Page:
"A few weeks ago, an unprecedented event in Latvian underwater archaeology took place, when a large shipwreck, which was found in September 2021 right here on Daugavgrīva beach, was moved," revealed Meinerts, who supervised the works.
The huge wreck could not remain at the place of discovery for a long time, because the erosion of the shore was happening very fast, and would damage or destroy it, so a couple of weeks ago it was unearthed, pontoons were attached to it, and it was dragged through the water and re-sunk in a safe place – in the waters of Vecdaugava.
The large shipwreck had to be sunk again, because there is no museum in Latvia that could undertake to preserve and exhibit it. The situation is different in Estonia, where the Maritime Museum exists and where similar and even older finds are already exhibited.
"There was no museum in Latvia that would accept it. Unfortunately, we do not have a maritime museum, and this is a very big problem, even a shame, in a way. We are the only Baltic Sea country that does not have its own maritime museum, which also greatly hinders the development of more active research," said Meinerts.
The researcher admitted that the specific shipwreck is not the most valuable and interesting find, taking into account that it is most likely from the middle of the 19th century, but it once again made it clear that, unfortunately, underwater archeology is not sufficiently developed in Latvia.
"Underwater archeology in Latvia has remained in its infancy for a long time, so I really hope that in the coming decades there will be new researchers who will also be diving underwater archaeologists," he said.
Speaking of underwater archaeology more generally, Meinerts said: "The idea of underwater archeology has always been to transfer methods that we know well and have tested in land research and try to implement them underwater. Then, of course, a series of different technical difficulties arise - it happens underwater, there is poor visibility, it is physically difficult to do it , there are currents, turbidities. In fact, underwater archeology is largely about trying to overcome these technical difficulties."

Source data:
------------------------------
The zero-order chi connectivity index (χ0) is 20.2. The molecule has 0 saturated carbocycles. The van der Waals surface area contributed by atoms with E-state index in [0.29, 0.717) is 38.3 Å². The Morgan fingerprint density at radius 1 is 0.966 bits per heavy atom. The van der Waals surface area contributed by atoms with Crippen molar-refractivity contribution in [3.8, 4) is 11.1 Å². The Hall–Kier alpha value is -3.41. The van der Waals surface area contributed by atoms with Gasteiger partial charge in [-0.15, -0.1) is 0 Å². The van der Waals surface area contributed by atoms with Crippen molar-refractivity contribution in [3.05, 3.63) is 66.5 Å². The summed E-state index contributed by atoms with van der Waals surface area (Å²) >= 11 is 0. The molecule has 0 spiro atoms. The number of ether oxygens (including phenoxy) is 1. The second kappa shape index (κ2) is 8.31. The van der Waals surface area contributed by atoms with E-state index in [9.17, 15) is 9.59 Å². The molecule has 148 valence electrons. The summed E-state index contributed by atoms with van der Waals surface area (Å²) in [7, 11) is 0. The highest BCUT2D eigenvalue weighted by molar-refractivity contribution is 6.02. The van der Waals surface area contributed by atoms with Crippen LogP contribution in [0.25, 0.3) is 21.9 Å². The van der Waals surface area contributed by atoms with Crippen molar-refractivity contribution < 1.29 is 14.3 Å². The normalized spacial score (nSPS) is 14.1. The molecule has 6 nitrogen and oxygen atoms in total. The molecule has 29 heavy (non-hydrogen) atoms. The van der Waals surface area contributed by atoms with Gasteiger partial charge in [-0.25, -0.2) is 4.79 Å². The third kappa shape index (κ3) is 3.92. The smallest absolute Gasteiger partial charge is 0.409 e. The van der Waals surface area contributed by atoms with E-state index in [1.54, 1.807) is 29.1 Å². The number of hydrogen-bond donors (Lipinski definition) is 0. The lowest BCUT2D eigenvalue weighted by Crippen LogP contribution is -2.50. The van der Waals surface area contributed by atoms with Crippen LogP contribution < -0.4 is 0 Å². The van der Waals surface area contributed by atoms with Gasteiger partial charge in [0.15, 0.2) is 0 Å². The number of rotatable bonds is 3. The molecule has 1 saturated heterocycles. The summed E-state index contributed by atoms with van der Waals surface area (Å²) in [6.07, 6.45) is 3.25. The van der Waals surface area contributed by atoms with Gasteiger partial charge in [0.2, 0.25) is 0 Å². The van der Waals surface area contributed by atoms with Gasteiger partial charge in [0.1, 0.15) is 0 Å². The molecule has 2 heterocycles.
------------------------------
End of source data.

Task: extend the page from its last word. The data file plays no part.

Unlike archeology on land, where many methods have not changed that much since archeology emerged as an academic discipline in the late 19th century, in underwater archeology it is technology that has contributed immensely. Without technology, lasers, scanners and satellites, it would be impossible to find underwater objects to study at all.
"Underwater archeology could even be divided into two parts – one is the story of the research work, when something is dug and uncovered, and the other is the process itself, to realize what objects are actually in this unknown space under water. This second part is very time-consuming , very resource-intensive and in a way even more important and complicated than the first one," said Meinerts.
"That [explored waters] percentage is actually very small. If we imagine the classic world map standing on the wall in a school, in a geography classroom, then all those big blue areas, which are the vastness of the great oceans with enormous depths, are almost unknown, if we speak from the perspective of underwater archeology. Even in our own Baltic Sea, if we get further from the coast, in deeper waters, the percentage of identified territories there is also very, very small," Meinerts said.